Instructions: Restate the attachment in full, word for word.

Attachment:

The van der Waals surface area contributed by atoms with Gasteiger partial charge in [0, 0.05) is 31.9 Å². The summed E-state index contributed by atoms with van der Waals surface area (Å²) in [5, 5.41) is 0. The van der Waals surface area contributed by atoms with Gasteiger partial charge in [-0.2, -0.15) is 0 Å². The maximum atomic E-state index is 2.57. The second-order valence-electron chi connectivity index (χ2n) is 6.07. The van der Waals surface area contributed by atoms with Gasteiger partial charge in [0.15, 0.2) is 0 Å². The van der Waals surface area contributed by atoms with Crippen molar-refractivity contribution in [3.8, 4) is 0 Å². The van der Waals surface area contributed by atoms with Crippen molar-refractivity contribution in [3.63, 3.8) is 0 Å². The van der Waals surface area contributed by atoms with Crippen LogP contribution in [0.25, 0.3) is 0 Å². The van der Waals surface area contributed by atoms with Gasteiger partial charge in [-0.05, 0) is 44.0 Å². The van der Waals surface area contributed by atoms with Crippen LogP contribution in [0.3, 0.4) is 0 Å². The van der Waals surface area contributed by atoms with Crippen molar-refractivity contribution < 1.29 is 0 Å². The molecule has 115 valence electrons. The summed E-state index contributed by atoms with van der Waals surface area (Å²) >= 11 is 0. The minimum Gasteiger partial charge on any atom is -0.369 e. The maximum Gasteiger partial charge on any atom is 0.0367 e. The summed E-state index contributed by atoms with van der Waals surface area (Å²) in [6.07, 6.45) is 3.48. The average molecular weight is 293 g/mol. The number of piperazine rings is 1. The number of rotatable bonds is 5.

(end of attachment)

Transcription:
The van der Waals surface area contributed by atoms with Gasteiger partial charge in [0, 0.05) is 31.9 Å². The summed E-state index contributed by atoms with van der Waals surface area (Å²) in [5, 5.41) is 0. The van der Waals surface area contributed by atoms with Gasteiger partial charge in [-0.2, -0.15) is 0 Å². The maximum atomic E-state index is 2.57. The second-order valence-electron chi connectivity index (χ2n) is 6.07. The van der Waals surface area contributed by atoms with Gasteiger partial charge in [0.15, 0.2) is 0 Å². The van der Waals surface area contributed by atoms with Crippen molar-refractivity contribution in [3.8, 4) is 0 Å². The van der Waals surface area contributed by atoms with Crippen molar-refractivity contribution in [3.63, 3.8) is 0 Å². The van der Waals surface area contributed by atoms with Crippen LogP contribution in [0.25, 0.3) is 0 Å². The van der Waals surface area contributed by atoms with Gasteiger partial charge in [-0.05, 0) is 44.0 Å². The van der Waals surface area contributed by atoms with Crippen LogP contribution in [0.3, 0.4) is 0 Å². The van der Waals surface area contributed by atoms with Crippen molar-refractivity contribution < 1.29 is 0 Å². The molecule has 115 valence electrons. The summed E-state index contributed by atoms with van der Waals surface area (Å²) >= 11 is 0. The minimum Gasteiger partial charge on any atom is -0.369 e. The maximum Gasteiger partial charge on any atom is 0.0367 e. The summed E-state index contributed by atoms with van der Waals surface area (Å²) in [6.07, 6.45) is 3.48. The average molecular weight is 293 g/mol. The number of piperazine rings is 1. The number of rotatable bonds is 5.